One of us likes the simple things, the other, adventure. But for better or worse, we are dining partners for life! We aim to provide you 2 perspectives in our reviews. After all, there's no wrong way to eat a reese's; or a jalebi. -Plebe Epicure
A new season, an old classic, a reawakening
There is music that moves. And then there is music that reforms. It begins as though merely a thought: a melody floats through the air, at first barely perceptible. Gradually, it is repeated, gathering momentum and significance in every iteration. Soon, the melody is being tossed back and forth: sung by an instrument, sung by a section, sung by the orchestra. As you follow this interchange, the strains of the song begin to take root in you; in the entire audience. 90 minutes later when you leave the Orchestra Hall, the music hasn't stopped. The melody is being repeated again and again by the man with the cane, the girl with the nose ring, the women at the bar. It's the kind of music that could infect a nation.
2018 launch of the Australian Brandenburg Orchestra
The Australian Brandenburg Orchestra has infected us with baroque in its 2018 season opening. The performance is a tribute to Thomas Tallis, the resilient, regenerative and foundational composer of English baroque music. Tallis lived and composed at a time of great upheaval in 16th century England. Over the course of his career, he saw the official state religion change back and forth four times from Catholic to Protestant depending on the preferences of the current monarch. As the court composer responsible for creating the state-sanctioned sacred music, to outlast such upheaval without losing one's head (perhaps literally) required great skill compositionally and politically. The result was that Tallis produced a grand and varied repertoire that shepherded the transition between the traditional music of the Catholic church, and the start of the baroque period.
In the first half of the program, the Brandenburg pays tribute to the influence of Tallis on subsequent English masters including Byrd, Handel and Gibbons. Accompanying the period instruments is the Brandenburg choir who perform a collection of meditative and hauntingly sacred songs. The choir is notable for their clearness of tone, the tenor section (often a weakness of many a choir) is particularly strong. The voices are beautifully arranged so that the effect is that of one union, as though each part is sung by a single voice. Max Riebl is the featured soloist. He is absolutely striking, particularly his rendition of Cold Song from King Arthur (c. Purcell) which when sung in his countertenor, imparted disquiet jittery chills to this audience who practically leaped to their feet with applause at the conclusion.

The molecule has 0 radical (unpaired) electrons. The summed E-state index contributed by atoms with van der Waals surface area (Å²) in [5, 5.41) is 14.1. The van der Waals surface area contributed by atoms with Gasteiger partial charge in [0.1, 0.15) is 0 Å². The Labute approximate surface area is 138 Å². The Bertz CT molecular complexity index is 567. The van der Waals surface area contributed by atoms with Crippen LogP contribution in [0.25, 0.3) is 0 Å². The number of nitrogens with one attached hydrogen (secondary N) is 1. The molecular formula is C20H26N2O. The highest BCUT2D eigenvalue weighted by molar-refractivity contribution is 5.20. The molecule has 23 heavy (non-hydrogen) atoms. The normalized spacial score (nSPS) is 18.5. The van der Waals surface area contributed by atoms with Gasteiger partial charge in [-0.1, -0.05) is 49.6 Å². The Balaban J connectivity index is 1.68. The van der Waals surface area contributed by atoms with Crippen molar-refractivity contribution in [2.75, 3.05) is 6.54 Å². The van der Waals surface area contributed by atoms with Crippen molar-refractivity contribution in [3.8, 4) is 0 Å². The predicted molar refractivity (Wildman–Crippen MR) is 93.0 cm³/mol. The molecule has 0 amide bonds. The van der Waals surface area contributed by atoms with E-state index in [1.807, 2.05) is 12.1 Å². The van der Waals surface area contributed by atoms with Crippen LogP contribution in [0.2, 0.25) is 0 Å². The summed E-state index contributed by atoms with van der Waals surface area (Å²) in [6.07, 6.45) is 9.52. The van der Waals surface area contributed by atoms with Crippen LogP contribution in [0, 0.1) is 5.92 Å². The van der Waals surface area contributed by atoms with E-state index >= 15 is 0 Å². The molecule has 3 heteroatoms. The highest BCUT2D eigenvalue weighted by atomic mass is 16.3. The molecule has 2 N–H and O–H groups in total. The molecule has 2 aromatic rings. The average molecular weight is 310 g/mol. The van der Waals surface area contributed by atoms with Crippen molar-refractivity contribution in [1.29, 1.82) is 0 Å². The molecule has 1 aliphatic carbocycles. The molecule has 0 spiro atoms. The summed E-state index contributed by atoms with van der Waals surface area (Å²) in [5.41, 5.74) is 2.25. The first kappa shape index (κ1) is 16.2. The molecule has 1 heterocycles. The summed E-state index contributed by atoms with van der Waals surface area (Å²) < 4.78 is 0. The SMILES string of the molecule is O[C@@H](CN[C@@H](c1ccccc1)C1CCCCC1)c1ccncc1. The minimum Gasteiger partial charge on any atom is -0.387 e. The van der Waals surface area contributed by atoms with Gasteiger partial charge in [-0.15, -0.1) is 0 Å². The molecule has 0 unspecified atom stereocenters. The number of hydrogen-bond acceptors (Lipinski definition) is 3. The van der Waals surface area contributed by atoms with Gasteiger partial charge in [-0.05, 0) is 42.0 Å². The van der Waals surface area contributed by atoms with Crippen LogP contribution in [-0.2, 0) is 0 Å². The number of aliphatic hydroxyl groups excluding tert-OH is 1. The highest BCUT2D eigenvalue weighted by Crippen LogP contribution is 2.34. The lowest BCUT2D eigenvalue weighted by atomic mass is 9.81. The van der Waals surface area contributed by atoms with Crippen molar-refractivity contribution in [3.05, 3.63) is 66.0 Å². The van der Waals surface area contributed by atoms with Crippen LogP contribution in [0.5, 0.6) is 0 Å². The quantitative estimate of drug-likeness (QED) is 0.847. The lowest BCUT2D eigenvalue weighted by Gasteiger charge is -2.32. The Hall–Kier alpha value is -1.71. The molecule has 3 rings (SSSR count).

The second half is devoted to Tallis. Three pieces by the composer lead off and set the background for the climax of the program: Ralph Vaughan Williams' Fantasia on a theme by Thomas Tallis . Acapella voices are followed by a stringed tribute this juxtaposition providing both contrast and balance in their arrangement. The Fantasia features three groups in a sense: the newly-formed Brandenburg quartet, and a division of the orchestra into two. In total, this assemblage represents the Brandenburg's largest-ever orchestra of strings. If you're unfamiliar with the piece, I hesitate to suggest searching for a YouTube version no recording can compare to hearing a piece like this performed live. The echoing of the orchestras as they play off each other - diverging, repeating, and joining together - creates the reverberations that replay in the minds of the audience after the final note is strummed.
The Brandenburg performs Vaughan Williams, Fantasia on theme by Thomas Tallis
We found this concert to be one of the most "traditional" performed by the Brandenburg thus far the focus is on the music, the arrangement is fantastic (though the pieces are likely unfamiliar to non-baroque lovers), and the theme on sacred choral music is topical given the Lenten season. But do not mistake an emphasis on "tradition" to mean something dull, dusty, and staid. Rather, this concert is itself a reformation, the reimagining of ideas that have been persisted throughout history first in sacred texts, then in the 16th century by Tallis, again in the 20th century by Vaughan Williams, and now, by each concertgoer as they walk home humming the strains of a now canonical melody.